9. EASTER

    EASTER Registered Member

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    Hi Defcon

    In that light then you're quite accurate with that assessment. I posted only as concerns locally testing malware and it's associates. It's the only way to overview and gather real-time activity results to run them on a non-VM environment although VM's have really come of age as of late.

    When you think about the implications that'll be enjoyed on desktops with from that feature, there will remain little if no room left for exploits or malware as we come to know them.

    I think thats an agenda which fast bcoming reality since sandboxes & virtualizing apps already go a long way in rendering malicious forced intrusions of no effect.

    Thanks EASTER
     
  10. farmerlee

    farmerlee Registered Member

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    I voted for virtual pc as thats what i have used mainly and its always worked well. These days i'm not using vm's as much, i'm more in favour of using virtualized apps.
     
  11. controler

    controler Guest

    Voted other but have used VMware. I just think too speendy for me.
    I do like Microsofts Shared Computer Toolkit though. I think this is dedicated more to System admins but works great for home users also and is free.

    I also think the hardware hypervisor might be the way to go.
    It appears Joanna R. is working with Phoenix BIOS to develop a safe hypervisor BIOS for the future.

    controler
     
  12. Defcon

    Defcon Registered Member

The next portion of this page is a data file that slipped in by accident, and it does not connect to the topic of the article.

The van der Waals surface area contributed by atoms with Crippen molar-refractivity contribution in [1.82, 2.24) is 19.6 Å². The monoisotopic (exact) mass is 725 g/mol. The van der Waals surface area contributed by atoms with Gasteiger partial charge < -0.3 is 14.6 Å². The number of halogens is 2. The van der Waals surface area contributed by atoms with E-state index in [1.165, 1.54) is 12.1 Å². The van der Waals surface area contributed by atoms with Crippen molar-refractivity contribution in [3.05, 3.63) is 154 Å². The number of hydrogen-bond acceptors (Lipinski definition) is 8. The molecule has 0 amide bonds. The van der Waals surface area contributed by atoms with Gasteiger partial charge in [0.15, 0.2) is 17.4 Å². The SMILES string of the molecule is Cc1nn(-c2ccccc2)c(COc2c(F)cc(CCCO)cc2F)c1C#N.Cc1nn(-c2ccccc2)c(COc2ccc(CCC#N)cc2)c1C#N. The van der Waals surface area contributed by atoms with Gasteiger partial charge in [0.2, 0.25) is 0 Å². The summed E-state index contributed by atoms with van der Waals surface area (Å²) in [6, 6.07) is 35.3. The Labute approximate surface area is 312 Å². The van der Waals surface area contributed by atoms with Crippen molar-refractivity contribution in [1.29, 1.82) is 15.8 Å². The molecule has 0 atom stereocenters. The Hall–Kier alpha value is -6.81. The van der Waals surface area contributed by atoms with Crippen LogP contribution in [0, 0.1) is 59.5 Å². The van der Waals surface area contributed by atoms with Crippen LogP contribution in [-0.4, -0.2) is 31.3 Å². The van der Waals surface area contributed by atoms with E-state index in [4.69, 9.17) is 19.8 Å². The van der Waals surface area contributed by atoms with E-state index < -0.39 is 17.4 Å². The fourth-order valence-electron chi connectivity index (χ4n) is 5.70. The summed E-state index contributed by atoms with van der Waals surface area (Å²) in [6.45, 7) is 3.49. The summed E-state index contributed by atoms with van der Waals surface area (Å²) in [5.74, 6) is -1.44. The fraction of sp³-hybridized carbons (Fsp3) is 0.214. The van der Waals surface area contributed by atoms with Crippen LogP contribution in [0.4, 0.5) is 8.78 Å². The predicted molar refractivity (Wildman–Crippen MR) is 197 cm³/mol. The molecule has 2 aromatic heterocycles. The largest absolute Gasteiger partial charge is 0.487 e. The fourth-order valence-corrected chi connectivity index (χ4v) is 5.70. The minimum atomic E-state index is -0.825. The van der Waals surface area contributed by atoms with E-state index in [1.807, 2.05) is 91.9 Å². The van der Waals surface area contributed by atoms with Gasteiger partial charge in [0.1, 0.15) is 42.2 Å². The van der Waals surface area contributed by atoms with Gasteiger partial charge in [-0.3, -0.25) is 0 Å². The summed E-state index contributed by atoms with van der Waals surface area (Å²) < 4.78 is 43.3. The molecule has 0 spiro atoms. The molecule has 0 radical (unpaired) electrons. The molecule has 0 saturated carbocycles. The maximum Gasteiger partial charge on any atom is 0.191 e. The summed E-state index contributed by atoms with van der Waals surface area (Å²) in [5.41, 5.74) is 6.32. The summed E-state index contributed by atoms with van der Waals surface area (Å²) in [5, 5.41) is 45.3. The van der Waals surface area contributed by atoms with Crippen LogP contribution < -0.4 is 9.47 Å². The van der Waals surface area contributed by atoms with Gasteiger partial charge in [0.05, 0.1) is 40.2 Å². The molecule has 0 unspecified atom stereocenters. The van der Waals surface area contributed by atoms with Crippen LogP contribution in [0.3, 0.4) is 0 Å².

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    Intel's latest platform (vPro) already has virtualization features built into hardware. This is a really good article on it -

    http://arstechnica.com/articles/pae...eps-forward-for-x86-and-for-DRM-andor-P2P.ars

    Today we make the distinction between a VM like vmware and a virtualized app which works by virtualizing file and registry access.

    However I would like to see a solution where every app on your computer is run in a completely separate OS, along with a shared OS which you control. Unfortunately I think this technology will be used more for DRM than allowing legitimate users to effectively manage their computers.
     
  13. Chuck57

    Chuck57 Registered Member

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    I voted other. I have VMware server but use Altiris for almost everything that it will run. For security type programs that Altiris won't run, I use VMware. I like Altiris because I can have a number of programs and not have them cluttering up my hard drive, registry, etc. Considering all the things I download, play with, don't like and get rid of, Altiris just makes good sense.
     
  14. SystemJunkie

    SystemJunkie Resident Conspiracy Theorist

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    Fully agree, my opinion.
    Virtual Machines are a great benefit! They may be able to catch unknown rootkits.

    I opened a new topic related to the advantages of ring1 vs ring0
     
  15. tlu

    tlu Guest

    Agreed. I use Virtualbox on my Linux host with Windows running as guest. While I had problems with previous versions, the new 1.5.2 is rock-solid.